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Op-Ed: The Supreme Court will end affirmative action. What happens next?

A sign that reads "#opportunity for all" outside the Supreme Court building
A pro-affirmative action protester outside the Supreme Court during the 2015-’16 term, when race-conscious college admissions were last upheld.
(Jacquelyn Martin / Associated Press)
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On Oct. 31, the Supreme Court will hear arguments in a pair of cases challenging a practice long loathed by the conservative establishment: affirmative action in higher education admissions. Given the 6-to-3 conservative supermajority on the court, there is little doubt how these cases will turn out. Affirmative action’s days are numbered.

Equity and diversity advocates will mourn this outcome, and understandably so. As California’s experience with Proposition 209 demonstrates, when colleges cannot take race into account, they struggle to assemble diverse student bodies. At both UCLA and UC Berkeley, for example, the percentages of African American and Latino students in the freshman class dropped by roughly half in the year after Proposition 209 went into effect in the late 1990s. Even today, both groups’ undergraduate UC enrollment remains significantly lower than their relative share of California’s graduating high school seniors.

Outlawing race-conscious admissions nationwide will deepen educational inequality, and it will have social costs, too. As Thurgood Marshall once argued, “Unless our children begin to learn together, there is little hope that our people will ever learn to live together.”

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The Supreme Court takes on affirmative action, and its conservative justices may be ready to forbid race as a factor in admissions to universities.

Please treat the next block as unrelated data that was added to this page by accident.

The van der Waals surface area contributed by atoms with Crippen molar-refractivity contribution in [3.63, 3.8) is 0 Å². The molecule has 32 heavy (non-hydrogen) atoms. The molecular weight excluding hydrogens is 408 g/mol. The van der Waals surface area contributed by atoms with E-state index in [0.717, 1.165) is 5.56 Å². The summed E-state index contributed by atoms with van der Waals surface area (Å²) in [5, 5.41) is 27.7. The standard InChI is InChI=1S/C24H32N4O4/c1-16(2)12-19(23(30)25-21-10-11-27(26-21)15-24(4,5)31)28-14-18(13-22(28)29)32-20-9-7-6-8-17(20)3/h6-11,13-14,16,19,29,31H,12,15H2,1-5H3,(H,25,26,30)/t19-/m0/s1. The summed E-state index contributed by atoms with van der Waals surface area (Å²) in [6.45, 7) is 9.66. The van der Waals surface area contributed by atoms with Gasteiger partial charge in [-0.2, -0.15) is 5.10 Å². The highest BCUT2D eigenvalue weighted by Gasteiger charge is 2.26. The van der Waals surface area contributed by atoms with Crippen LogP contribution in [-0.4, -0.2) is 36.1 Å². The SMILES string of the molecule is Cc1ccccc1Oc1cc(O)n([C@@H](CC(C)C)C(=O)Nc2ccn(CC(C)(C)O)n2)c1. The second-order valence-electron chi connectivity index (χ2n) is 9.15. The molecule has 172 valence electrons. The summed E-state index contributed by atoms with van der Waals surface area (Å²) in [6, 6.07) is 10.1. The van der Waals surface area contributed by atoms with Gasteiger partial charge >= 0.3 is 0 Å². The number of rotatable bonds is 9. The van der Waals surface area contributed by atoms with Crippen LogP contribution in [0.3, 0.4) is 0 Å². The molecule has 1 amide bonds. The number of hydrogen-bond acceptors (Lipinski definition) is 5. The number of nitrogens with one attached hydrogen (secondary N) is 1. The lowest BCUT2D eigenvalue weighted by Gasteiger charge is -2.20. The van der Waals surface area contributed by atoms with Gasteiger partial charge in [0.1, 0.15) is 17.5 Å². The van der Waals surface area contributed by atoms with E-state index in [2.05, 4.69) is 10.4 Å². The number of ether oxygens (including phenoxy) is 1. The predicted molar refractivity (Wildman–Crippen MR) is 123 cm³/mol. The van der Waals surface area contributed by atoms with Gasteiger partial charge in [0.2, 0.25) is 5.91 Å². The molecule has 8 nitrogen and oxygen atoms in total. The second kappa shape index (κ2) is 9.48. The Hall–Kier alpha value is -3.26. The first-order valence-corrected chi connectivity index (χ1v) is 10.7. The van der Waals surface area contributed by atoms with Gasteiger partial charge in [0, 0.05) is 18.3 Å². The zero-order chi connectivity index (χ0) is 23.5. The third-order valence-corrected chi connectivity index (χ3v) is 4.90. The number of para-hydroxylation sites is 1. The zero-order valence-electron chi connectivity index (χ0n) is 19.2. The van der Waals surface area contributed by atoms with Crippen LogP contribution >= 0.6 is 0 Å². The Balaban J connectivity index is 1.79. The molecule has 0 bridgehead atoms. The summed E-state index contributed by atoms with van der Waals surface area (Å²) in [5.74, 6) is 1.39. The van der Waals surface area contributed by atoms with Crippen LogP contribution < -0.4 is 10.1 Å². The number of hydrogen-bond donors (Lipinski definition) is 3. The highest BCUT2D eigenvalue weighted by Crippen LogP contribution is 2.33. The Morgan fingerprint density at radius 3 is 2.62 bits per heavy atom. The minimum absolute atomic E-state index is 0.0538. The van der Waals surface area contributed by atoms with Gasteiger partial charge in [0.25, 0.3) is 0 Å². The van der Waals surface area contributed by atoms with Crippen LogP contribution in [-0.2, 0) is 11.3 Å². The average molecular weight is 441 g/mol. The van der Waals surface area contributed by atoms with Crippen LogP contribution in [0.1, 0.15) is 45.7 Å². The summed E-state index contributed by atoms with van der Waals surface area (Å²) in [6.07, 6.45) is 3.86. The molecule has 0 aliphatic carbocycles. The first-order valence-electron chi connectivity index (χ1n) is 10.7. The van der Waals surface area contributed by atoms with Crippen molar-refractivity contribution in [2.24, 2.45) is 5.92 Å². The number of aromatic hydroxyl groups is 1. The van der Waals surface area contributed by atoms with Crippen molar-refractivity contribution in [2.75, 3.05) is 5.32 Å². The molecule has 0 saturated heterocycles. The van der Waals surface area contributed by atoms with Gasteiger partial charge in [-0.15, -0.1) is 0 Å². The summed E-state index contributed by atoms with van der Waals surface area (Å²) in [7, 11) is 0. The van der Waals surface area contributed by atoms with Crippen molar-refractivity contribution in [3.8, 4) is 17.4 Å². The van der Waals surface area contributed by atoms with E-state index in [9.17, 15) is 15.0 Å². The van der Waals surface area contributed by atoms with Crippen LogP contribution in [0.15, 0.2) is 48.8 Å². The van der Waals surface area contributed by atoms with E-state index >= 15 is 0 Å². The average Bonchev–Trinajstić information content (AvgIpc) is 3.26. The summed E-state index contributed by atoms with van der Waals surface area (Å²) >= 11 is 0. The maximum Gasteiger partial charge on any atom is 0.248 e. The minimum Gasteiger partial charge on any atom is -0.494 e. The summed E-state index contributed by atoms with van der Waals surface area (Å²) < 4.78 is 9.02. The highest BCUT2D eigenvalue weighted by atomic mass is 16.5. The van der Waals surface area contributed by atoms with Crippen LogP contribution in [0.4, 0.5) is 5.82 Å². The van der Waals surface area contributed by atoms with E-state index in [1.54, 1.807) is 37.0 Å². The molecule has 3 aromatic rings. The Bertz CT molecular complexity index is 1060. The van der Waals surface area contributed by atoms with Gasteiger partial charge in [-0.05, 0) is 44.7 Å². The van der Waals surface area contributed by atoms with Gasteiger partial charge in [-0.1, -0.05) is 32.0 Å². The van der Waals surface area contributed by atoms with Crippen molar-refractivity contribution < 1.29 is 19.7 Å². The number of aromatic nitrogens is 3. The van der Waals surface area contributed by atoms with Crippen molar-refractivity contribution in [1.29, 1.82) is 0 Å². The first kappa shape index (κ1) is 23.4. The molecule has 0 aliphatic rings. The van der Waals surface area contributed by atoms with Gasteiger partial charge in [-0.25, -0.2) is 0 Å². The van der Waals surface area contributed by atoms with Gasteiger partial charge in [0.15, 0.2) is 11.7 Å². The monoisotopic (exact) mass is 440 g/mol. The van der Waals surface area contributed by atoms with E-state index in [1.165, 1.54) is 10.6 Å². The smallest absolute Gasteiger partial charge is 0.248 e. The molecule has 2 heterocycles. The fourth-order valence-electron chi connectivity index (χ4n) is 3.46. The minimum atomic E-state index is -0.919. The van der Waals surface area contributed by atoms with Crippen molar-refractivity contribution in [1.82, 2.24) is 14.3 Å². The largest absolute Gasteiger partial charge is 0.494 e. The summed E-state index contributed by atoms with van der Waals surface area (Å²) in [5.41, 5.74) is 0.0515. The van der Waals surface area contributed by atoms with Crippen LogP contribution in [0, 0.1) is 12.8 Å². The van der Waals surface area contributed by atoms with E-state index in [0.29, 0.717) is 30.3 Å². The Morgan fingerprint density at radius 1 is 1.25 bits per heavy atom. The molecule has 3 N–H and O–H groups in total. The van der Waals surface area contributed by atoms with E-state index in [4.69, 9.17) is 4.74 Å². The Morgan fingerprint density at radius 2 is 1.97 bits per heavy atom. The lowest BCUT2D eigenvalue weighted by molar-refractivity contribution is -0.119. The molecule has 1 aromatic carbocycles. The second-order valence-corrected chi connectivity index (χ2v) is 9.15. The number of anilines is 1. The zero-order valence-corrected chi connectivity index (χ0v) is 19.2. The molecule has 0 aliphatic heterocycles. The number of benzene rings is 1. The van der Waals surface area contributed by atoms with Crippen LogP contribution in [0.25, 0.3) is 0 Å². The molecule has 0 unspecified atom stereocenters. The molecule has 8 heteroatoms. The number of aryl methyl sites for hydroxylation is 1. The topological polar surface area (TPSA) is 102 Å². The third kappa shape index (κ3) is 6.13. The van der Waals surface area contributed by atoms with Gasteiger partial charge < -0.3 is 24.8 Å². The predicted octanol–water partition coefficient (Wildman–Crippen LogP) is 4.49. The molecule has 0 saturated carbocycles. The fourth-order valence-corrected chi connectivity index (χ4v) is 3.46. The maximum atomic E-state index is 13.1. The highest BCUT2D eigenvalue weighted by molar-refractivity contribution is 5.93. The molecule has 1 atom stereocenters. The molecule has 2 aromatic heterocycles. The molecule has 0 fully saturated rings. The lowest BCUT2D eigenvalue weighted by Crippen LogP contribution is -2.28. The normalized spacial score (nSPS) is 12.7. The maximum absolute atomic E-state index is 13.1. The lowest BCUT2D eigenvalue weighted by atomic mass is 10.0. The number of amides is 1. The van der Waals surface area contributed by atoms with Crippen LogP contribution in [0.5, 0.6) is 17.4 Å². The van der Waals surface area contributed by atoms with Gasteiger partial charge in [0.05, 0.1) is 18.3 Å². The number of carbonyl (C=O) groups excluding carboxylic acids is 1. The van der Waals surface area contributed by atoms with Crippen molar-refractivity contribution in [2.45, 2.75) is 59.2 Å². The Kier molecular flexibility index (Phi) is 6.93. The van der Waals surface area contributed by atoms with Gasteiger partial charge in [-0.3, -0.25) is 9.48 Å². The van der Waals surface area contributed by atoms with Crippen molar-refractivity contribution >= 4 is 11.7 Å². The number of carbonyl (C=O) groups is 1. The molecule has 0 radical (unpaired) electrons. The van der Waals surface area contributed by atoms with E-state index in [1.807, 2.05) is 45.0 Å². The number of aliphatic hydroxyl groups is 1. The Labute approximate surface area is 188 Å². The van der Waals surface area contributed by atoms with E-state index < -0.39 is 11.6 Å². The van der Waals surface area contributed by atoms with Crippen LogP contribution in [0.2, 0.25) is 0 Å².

Jan. 24, 2022

But the work continues. Supporters of affirmative action must turn their attention to what comes next.

There will be an instinct to respond small, by tinkering with university admissions policies once race can no longer be considered. That would be a mistake. Equity advocates should go big, aiming at the root causes of educational inequality.

Not that there isn’t low-hanging fruit in the admissions process. For example, colleges should eliminate alumni and donor preferences, which disproportionately benefit the most privileged applicants. My children might appreciate a “legacy” boost, but they would have done nothing to deserve it. Colleges should also provide greater preference to applicants from low-income backgrounds in light of the strong correlation between race and wealth.

Sadly, these options will not preserve, let alone improve on, current levels of diversity. In one of the cases now before the Supreme Court, the challengers introduced evidence of what Harvard University’s incoming class would look like if the school were to stop considering race after eliminating alumni and donor preferences and giving preference to low-income applicants. The result? African American student enrollment would decline by 32%.

All of this underscores a deeper truth: Tweaking university admissions policies is a woefully inadequate response to America’s uneven educational playing field. To make progress against that problem, advocates must confront the staggering disparities in the American K-12 education system.

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If the Supreme Court ends the program, first-generation students like me will continue to face inequities when it comes to higher education.

Oct. 25, 2022

When I was a public school teacher in St. Louis, I witnessed every day how children from all racial and socioeconomic backgrounds could learn and excel when properly supported at school. Yet, I also saw how that support was too often lacking in schools serving poor kids and kids of color.

Many disadvantaged students don’t have access to resources as basic as books. In the middle school where I taught, classrooms had only a single set of textbooks, meaning teachers could not assign meaningful homework. There was no library.